[Numpy-discussion] Add Chebyshev (cosine) transforms implemented via FFTs

Charles R Harris charlesr.harris at gmail.com
Tue Aug 4 21:09:58 EDT 2020

On Tue, Aug 4, 2020 at 4:55 AM Ralf Gommers <ralf.gommers at gmail.com> wrote:

> On Tue, Aug 4, 2020 at 1:49 AM Chris Vavaliaris <cv1038 at wildcats.unh.edu>
> wrote:
>> PR #16999: https://github.com/numpy/numpy/pull/16999
>> Hello all,
>> this PR adds the two 1D Chebyshev transform functions `chebyfft` and
>> `ichebyfft` into the `numpy.fft` module, utilizing the real FFTs `rfft`
>> and
>> `irfft`, respectively. As far as I understand, `pockefft` does not support
>> cosine transforms natively; for this reason, an even extension of the
>> input
>> vector is constructed, whose real FFT corresponds to a cosine transform.
>> The motivation behind these two additions is the ability to quickly
>> perform
>> direct and inverse Chebyshev transforms with `numpy`, without the need to
>> write scripts that do the necessary (although minor) modifications.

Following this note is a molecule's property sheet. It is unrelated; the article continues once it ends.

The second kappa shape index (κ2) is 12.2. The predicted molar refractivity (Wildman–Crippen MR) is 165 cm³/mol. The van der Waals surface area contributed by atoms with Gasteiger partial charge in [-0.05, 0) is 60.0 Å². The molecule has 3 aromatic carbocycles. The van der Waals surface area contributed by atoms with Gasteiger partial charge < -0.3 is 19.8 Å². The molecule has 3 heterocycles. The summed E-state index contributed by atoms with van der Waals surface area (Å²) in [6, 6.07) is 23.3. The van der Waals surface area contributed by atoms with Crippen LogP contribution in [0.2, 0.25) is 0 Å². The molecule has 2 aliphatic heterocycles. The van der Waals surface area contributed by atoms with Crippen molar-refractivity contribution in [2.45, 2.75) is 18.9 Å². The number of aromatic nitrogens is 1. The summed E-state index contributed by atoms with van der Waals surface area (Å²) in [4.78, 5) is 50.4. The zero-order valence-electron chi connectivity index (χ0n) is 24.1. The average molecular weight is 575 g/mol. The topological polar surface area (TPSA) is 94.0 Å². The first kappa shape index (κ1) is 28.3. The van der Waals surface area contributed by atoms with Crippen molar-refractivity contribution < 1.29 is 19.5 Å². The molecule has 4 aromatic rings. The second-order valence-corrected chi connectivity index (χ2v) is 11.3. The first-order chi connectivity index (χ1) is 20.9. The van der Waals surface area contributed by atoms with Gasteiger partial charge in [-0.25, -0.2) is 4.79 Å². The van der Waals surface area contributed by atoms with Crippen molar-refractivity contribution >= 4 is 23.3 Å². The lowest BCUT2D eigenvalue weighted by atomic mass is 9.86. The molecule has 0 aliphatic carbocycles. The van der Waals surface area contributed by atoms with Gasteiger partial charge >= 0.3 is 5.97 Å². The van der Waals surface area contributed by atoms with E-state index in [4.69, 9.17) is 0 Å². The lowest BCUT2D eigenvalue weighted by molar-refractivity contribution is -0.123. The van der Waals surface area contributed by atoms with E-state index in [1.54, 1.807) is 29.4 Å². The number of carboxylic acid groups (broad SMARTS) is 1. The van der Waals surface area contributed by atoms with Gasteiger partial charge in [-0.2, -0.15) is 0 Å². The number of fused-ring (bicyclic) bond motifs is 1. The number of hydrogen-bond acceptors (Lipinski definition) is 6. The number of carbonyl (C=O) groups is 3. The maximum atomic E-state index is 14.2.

>> Chebyshev transforms are used often e.g. in the spectral integration of
>> PDE
>> problems; thus, I believe having them implemented in `numpy` would be
>> useful
>> to many people in the community.
>> I'm happy to get comments/feedback on this feature, and on whether it's
>> something more people would be interested in. Also, I'm not entirely sure
>> what part of this functionality is/isn't present in `scipy`, so that the
>> two
>> `fft` modules remain consistent with one another.
> Hi Chris, that's a good question. scipy.fft is a superset of numpy.fft,
> and the functionality included in NumPy is really only the basics that are
> needed in many fields. The reason for the duplication stems from way back
> when we had no wheels and SciPy was very hard to install. So I don't think
> there's anything we'd add to numpy.fft at this point.
> As I commented on your PR, it would be useful to add some references and
> applications, and then make your proposal on the scipy-dev list.
Chebfun <https://github.com/chebfun/chebfun> is based around this method,
they use series with possibly thousands of terms. Trefethen is a big fan of
Chebyshev polynomials.

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